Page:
A true alternative to the Gangsta and Hardcore Rap sounds, A Tribe Called Quest was a breath of fresh air compared to the posturing of their Hip Hop peers.  Their music was a blend of Jazz and Rap combined with some of the best philosophical lyrics of the 90’s.  A true Alternative star, they held their own at Lollapalooza and…
You would think that a band that numerous hits and constant radio airplay in the mid and late 60’s and early 70’s would be in the Rock and Roll Hall of Fame. However, as we go through this list we find that this is not necessary the rule. In the case of Paul Revere & the Raiders, one has to…
Usually when collaborations break up one party becomes more successful than the other. There may be no case of wider musical disparity than when George Michael and Andrew Ridgely dissolved Wham.
If “Don’t Fear the Reaper” comes on the radio, can you hear that song without thinking “More Cowbell”? Many in the current generation can’t, which is a bit of a shame as The Blue Oyster Cult deserves to be remembered for more than that Saturday Night Live skit.
As the leaders of the Lo-Fi movement in the 1990’s, Pavement developed a sizable cult following and were consistently among the top of critic’s “best of” lists during that decade. They have been called the definition of Independent Rock in the 90’s and it is easy to understand why when listening to their music. Their cryptic lyrics, penchant for feedback…
When people first heard Alanis it was as a teeny-bop pop princess in the early 1990’s, though that was predominantly only in Canada.When the rest of the world heard Alanis, she brought back her last name (Morissette) and delivered one of the most successful albums of all-time and became the voice of millions of women.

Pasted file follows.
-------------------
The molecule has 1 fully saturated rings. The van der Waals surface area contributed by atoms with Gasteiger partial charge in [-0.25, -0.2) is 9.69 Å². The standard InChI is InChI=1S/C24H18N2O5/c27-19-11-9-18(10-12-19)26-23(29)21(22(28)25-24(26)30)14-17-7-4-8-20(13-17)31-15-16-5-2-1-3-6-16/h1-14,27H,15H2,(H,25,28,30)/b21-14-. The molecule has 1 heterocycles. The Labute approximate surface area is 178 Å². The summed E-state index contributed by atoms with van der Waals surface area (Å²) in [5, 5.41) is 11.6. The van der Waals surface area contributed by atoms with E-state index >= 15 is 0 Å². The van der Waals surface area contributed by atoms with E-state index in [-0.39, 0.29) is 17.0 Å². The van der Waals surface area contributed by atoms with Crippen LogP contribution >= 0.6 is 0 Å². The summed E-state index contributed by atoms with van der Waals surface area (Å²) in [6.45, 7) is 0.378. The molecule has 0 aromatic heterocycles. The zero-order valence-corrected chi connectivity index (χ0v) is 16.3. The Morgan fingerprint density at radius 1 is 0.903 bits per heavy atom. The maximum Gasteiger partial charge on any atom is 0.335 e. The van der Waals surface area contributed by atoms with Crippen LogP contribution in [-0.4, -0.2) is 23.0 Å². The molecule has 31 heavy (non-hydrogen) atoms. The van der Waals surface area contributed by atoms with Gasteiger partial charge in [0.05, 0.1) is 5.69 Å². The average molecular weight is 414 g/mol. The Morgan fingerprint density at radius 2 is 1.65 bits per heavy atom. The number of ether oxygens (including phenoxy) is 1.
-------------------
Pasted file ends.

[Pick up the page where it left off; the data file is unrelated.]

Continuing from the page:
We hate using an American Idol reference but how many times does Simon and company tell the contestants after they nailed a performance that “they made the song their own”. Somehow, this just seemed like the right quote for Joe Cocker.
A common thread on this list is musicians who are ahead of their time. We can’t help but think there may be no other band on this list that defines that opening sentence better than the New York Dolls, who not only helped define a sound but a look as well.
There are many people who first heard of Kool & the Gang form the monster hit, Celebration in 1980. After that, the band churned out multiple hits of the softer R&B vibe that generated them much success. However, like a few other artists on this list we can’t help but feel that we are discussing two different careers as the…
If there is a Mecca in the British music industry it would have to be Manchester. It is there where we have our next entrant; The Buzzcocks. Although they did not have the same impact as the Sex Pistols, a band they opened for, their influence in the Punk world may be almost as important.